Diabetes – What is Diabetes?
Diabetes is a serious disease that affects millions of people every year. It is caused when the body does not produce enough insulin or use the insulin that it produces effectively.
Exercise, diet and medications can aid in preventing or reducing the progression of the disease. It is also important to understand the symptoms so you can identify if there is a problem and seek treatment.
What is diabetes?
Diabetes is an ongoing (long-lasting) health condition that affects how your body turns food into energy. It occurs when the pancreas doesn’t make enough insulin or isn’t able to utilize it in a proper manner.
Insulin is a hormone that assists cells absorb and utilize sugar, which is called glucose. People with type 2 diabetes aren’t able to make enough insulin or their bodies aren’t able to utilize it correctly.
The blood sugar levels rise over time in both types of diabetes. This can cause issues in the feet, eyes and kidneys. It could also harm your brain and heart arteries.
Type 1 diabetes
Type 1 diabetes is a disease caused by an autoimmune reaction which means that your immune system attacks the pancreatic cells that produce insulin, and destroys them. The destruction can take place over many years or months and eventually lead to the total absence of insulin.
Insulin is required by people with type 1 diabetes every day. They also have to keep track of their blood glucose levels and adjust the levels of insulin, food and activity levels in order to keep their blood glucose within a healthy range.
Type 2 diabetes
If you suffer from type 2 diabetes, your body is not using insulin as it should. Insulin is a hormone that helps your cells move glucose (blood sugar) from your blood into your cells, which is then used to create energy.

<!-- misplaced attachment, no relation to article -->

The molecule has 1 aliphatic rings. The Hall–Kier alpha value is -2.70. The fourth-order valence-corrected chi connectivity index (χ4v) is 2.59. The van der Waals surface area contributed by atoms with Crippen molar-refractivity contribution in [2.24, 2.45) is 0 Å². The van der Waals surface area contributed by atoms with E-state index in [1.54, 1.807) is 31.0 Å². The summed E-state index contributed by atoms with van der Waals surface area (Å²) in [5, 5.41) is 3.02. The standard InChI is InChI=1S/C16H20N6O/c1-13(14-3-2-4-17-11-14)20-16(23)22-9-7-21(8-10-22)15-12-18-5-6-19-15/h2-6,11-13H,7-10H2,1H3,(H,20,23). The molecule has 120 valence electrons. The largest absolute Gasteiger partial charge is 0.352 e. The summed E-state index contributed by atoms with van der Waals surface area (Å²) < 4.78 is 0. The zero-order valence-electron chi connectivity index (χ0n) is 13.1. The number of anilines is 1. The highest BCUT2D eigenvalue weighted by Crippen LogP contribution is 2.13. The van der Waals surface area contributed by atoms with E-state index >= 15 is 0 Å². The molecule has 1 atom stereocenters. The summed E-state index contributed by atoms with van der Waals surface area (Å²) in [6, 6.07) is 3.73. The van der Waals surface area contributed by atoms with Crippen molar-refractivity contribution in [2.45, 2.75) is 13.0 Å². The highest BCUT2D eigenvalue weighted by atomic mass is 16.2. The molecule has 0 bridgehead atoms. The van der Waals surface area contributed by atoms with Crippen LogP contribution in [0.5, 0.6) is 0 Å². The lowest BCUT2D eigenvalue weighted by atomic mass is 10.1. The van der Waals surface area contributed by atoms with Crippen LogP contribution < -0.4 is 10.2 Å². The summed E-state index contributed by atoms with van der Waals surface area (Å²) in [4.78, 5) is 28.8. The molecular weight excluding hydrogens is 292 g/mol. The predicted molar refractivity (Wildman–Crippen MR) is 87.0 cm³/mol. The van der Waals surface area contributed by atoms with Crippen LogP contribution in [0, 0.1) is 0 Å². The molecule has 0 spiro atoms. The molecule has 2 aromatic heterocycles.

People with type 2 diabetes have to manage their condition by consuming a balanced diet and exercise. They may also need to take medications to manage their blood sugar levels.
Women with diabetes are more likely to experience symptoms
Diabetes is a chronic condition that affects people of all races, ethnicities and genders. Women are more at risk than men.
Women who suffer from diabetes have a higher likelihood of developing complications than men, including heart disease (the most common diabetes complication) and loss of vision.
Polydipsia is a sign of warning for women suffering from diabetes. This is because diabetes can result in excess sugar accumulation in your bloodstream and your kidneys are not able to eliminate it.
Symptoms of diabetes in men
In diabetes the cells are unable to make use of blood sugar (glucose) to produce energy. This is usually due to the pancreas doesn’t produce enough insulin.
This causes high blood sugar levels. The body then attempts to lower the level by flushing the excess glucose from your bloodstream via urine.
Patients with diabetes typically feel thirsty and need to drink large quantities of fluids, up to four liters per day.
Men can also shed weight as their bodies make use of muscles to generate energy, not fat. This is because their blood sugar levels are high for extended periods.
Making a balanced diabetes diet is an important part of managing your diabetes. It can help manage blood sugar levels, manage weight and reduce the risk factors that can lead to heart disease.
Your diet should comprise plenty of whole foods like fruits vegetables, whole grains, beans and low-fat dairy. It should also be low in saturated (unhealthy) fat and added sugars.
You may also be able to reduce the amount of sugar-sweetened drinks you consume. These drinks are often packed with sugar, which can cause blood sugar levels in the body to increase.
Your doctor may prescribe diabetes medications to keep your blood sugar (glucose) levels within a normal range. These medications are typically paired with lifestyle changes such as exercising and diet to help control your diabetes.
If your blood sugar levels aren’t well controlled by one medicine another medicine could be added. Your doctor can help you select the right medicine for your preferences and needs.
Newer medications, like sodium-glucose -cotransporter-2 inhibitors, and glucagon antagonists of the peptide-1 receptors, lower blood sugar levels and provide benefits for the kidneys and cardiovascular system, while decreasing the risk of developing complications. They can also be beneficial for weight loss and are available in injectable and tablet forms.